Second stop was the Oasis of Tozeur where we were taken on horse and cart rides and then all piled on board 4x4s for further exploration of the Oasis and surrounding hills. Despite having one of the biggest and toughest 4x4s ever our ancient and grumpy driver insisted on avoiding every single pothole and pebble in the entire desert! We cruised through a few more oases stopping here and there at points of natural beauty or local importance and we all commented on how the beauty and savagery of the landscape went hand in hand, the huge fissures in the rock and massive eroded valleys were clearly the work of massive forces yet they were truly breathtaking. Lunch was rather surreal, a delicious 3 course meal at a 5 star hotel in the middle of absolutely nowhere!
On the start of the return trip proper spirits on the hot and slow bus were beginning to flag and our guide began to tell stories about anything and everything, which helped. The entire bus was by now getting on like a house on fire with our poor French and the French party’s poor English combining to provide almost total understanding.
We made two stops as we headed north, one at a traditional carpet factory and the second at one of the largest mosques in Tunisia. We got away from the first without anyone trying to sell us a carpet and as none of the group were muslim we had to make do with walking around the mosque! The last dash home was tinged with optimism, if we got home before 9pm we could get tea!! Our driver heard of our plight and managed to muster an almost respectable turn of speed from our home for the last two days and we made it back with 10 mins to spare!! The trip had been beautiful, educational and eye-opening, it had provided us with a taster of the sahara, changed our perceptions and given us a nice snapshot of Tunisia.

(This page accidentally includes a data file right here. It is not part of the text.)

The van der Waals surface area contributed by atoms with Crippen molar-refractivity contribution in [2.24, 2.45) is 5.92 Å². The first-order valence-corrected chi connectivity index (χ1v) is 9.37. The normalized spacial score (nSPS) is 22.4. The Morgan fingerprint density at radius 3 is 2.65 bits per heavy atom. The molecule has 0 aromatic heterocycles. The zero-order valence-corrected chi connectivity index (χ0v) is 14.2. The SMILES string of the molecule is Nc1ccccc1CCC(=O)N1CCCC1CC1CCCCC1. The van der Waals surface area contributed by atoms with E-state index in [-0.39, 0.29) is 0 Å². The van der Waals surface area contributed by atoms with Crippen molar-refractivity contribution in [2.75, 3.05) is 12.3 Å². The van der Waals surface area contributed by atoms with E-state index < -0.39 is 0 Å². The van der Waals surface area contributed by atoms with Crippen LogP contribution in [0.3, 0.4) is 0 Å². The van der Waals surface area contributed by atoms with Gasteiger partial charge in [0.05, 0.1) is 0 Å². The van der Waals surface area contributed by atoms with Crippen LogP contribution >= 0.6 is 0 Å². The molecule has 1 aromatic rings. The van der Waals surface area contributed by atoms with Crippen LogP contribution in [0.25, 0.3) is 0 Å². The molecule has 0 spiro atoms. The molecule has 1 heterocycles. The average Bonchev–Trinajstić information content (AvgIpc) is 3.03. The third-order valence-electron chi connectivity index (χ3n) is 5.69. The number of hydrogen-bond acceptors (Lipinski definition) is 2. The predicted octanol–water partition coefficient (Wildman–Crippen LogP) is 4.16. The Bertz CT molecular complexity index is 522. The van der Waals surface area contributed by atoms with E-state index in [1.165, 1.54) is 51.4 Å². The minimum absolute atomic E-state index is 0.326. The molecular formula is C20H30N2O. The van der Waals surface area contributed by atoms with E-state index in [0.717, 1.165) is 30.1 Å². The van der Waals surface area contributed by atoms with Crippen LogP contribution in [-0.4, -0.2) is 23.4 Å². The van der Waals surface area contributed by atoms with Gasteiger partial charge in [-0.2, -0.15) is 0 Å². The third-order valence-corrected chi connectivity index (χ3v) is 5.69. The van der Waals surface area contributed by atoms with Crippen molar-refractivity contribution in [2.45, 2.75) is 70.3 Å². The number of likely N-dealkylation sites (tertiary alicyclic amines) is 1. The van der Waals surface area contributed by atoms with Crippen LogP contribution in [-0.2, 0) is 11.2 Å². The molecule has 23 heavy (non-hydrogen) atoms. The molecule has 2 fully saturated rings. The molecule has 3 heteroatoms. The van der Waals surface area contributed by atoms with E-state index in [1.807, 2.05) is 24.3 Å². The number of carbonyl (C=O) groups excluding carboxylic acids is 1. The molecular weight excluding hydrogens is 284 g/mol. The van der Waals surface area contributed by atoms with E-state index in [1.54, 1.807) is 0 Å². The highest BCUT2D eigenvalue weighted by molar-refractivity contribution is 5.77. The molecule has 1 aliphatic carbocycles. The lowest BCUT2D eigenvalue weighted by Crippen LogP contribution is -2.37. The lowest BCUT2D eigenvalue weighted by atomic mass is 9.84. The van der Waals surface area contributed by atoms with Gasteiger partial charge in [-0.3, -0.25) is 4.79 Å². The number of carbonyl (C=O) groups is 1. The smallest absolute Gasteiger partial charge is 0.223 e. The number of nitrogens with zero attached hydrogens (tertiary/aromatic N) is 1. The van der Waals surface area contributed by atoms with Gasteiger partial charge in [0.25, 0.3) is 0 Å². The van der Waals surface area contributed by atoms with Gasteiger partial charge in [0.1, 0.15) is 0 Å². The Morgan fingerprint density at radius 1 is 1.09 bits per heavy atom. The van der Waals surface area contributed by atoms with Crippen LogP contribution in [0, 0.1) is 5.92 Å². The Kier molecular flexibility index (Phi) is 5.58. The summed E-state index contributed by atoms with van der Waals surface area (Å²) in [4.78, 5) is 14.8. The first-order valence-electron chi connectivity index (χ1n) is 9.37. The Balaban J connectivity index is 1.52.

After the hectic previous 48 hours we decided that a more relaxed pace was called for today. With a little concentration we managed to slip into a couple of sun loungers and assume the sun worship position. Most of the morning was spent doing very little other than rotating front to back (for an even tan) and making the occasional trip to the bar. After lunch much the same routine on ly this time at the beach!
This evening we had booked tickets for an Arabian Nights themed party! This was at a local venue and was billed as a night of traditional Tunisian entertainment, around a traditional Tunisian meal. We settled ourselves at our table steeled for a truly cheesey evening but were actually really impressed. The first act was traditional dancing, which to us uninitiated looked very much the same all the way through with lots of jiggling and twirling, but which clearly was executed with care and passion and went down a storm. This was accompanied by a starter of Brik.